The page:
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Wednesday, December 14, 2011

YES.. Thermostats are Important!

Complaint; "I have no heat inside my Dodge Grand Caravan. Can you tell me why and fix it?" Why sure I thought; time for the space age tools! Using my laserguided thermal temp gun I was able to deduce that the vehicle no longer had a thermostat. I would find that the thermostat had fallen apart and was now spread out deep within the upper intake manifold. Using my borescope, with grappler attachment I searched the inside of this vehicles lower intake manifold and retrieved 90% of all the thermostats components.

Now the fun begins.

The thermostat assembly in this vehicle was used in two model years, and that's 10 years ago. If I wait another four days I can get another housing. NAH! I decided to reuse the outlet housing, and it was no big deal. By grinding the stakes away I was now ready to install a new thermostat. Only thing left to do is align the thermostat and stake it in place.


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These are the parts I finished out of that Dodge Grand Caravan. Yes it needed new antifreeze, and the fluid state might have caused the thermostat to fall apart, or was it simply poor engineering.

Can you recall the last time your thermostat was replaced? I know that IT HAS A PROFOUND EFFECT ON FUEL MILEAGE, but I can't remember the last time it was changed.

My missing P-Trap

Finding and then finally fixing a problem is always a rewarding event. Fixing a problem that you've been avoiding can have its rewards too. Let's use my "P-pipe", or lack of interest for an example. As the story goes, everyone has caught a whiff of the infamous methane gas. Here this lingers for quite some time, but no one is ever able to trace down its source. Many different types of "Band-Aid" style repairs or fixes have been applied and tried, but all to no avail.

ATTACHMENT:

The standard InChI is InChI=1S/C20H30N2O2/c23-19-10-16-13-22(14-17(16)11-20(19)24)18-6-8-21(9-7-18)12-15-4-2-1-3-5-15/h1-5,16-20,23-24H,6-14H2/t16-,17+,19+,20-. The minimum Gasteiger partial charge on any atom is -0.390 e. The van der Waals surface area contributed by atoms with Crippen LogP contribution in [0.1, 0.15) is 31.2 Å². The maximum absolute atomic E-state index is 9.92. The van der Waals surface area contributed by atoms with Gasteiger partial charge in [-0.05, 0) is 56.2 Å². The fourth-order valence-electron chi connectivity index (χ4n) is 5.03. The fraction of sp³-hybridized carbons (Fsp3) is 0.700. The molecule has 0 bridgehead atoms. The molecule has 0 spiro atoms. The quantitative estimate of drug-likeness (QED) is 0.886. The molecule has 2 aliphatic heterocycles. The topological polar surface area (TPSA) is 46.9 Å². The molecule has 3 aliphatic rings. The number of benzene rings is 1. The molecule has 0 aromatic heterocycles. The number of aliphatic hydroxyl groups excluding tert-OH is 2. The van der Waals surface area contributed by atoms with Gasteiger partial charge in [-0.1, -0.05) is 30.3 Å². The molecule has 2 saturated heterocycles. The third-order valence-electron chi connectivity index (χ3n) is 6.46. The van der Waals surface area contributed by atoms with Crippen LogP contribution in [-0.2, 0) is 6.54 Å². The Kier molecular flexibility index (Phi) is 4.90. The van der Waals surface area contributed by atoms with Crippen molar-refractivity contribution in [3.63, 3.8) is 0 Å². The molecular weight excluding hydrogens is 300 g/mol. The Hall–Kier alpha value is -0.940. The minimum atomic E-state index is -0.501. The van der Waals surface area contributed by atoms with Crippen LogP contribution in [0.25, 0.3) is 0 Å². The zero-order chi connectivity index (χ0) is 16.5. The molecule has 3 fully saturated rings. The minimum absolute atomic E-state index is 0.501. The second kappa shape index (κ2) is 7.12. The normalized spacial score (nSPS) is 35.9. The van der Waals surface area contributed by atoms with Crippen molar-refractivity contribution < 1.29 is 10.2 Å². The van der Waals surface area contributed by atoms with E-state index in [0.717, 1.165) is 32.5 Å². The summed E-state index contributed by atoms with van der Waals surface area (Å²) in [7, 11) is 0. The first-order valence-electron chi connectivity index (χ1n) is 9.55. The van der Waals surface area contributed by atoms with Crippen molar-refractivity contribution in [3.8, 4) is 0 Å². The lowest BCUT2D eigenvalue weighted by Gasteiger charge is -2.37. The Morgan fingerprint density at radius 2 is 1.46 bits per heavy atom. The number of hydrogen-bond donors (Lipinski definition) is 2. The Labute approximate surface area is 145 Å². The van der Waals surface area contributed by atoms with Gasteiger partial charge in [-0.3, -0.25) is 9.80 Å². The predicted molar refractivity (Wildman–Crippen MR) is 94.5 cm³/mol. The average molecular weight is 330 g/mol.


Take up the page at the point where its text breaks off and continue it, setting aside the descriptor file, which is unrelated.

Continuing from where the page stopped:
No matter what the methane gas smell always returned after any fix is completed. No one admits to having any plumbing skills and, yet after years of rescuing jewelry; greasy hairballs, and those little Legos all from that evil gooseneck below the sink, I think I know why we have the methane cloud problem.

If I was putting in this pipe logic would have made me think twice before burying the drainpipe in the concrete floor. Lets cut to the chase; the house I moved my family into back in 2003 must have been built by an extinct race. Only to be bought years later by me. I am only human as are you, and must rely on the expertise and wisdom of those who say they are experts in their field.

Here's a before and after look at just what I found encased in the concrete floor of my home.

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 I should mention all the names from real estate agent and the agency he represents, the builder, the County building inspector or the County Health Department inspectors who all signed off on the final inspection. I should, but I won't.

Tuesday, December 6, 2011

It is so rewarding to finish!

Six hours to trace out all fuel system controls; both electrical and mechanical. The bad part was found. It was the PCM or computer that was cycling powers and grounds off so rapidly a lab scope with a high millisecond grid was the only tool that saw the problem. Using a breakout box paired with a lab scope was the trick. Diagnostics time, and final restoration of this Ford trucks’ sensors system would all be a learning experience. Sorry about the tech speak; just excited.

Someone had to find the problem; you can’t just throw away hard to diagnose vehicles. Lucky me, I guess.
This what it looks like when things are working!
One millisecond of data


Other problems found were engine oil mixed contaminated with gas.
DPFE was melted down. The catalytic convertors had been removed and tossed!
All four of them were needed for the system to work properly.
Spark plugs were so carbon fouled they were useless so they were replaced with original brand Motorcraft Platinum plugs.
Incorrect O2 sensors were not helping the problem either, new OE cost almost the same as NAPA. All testing drilled down to a PCM not supplying ground OR power to internal board component logic modules.

But what caused this to happen? My guess is a simple jump start, zappp! Do you have any ideas?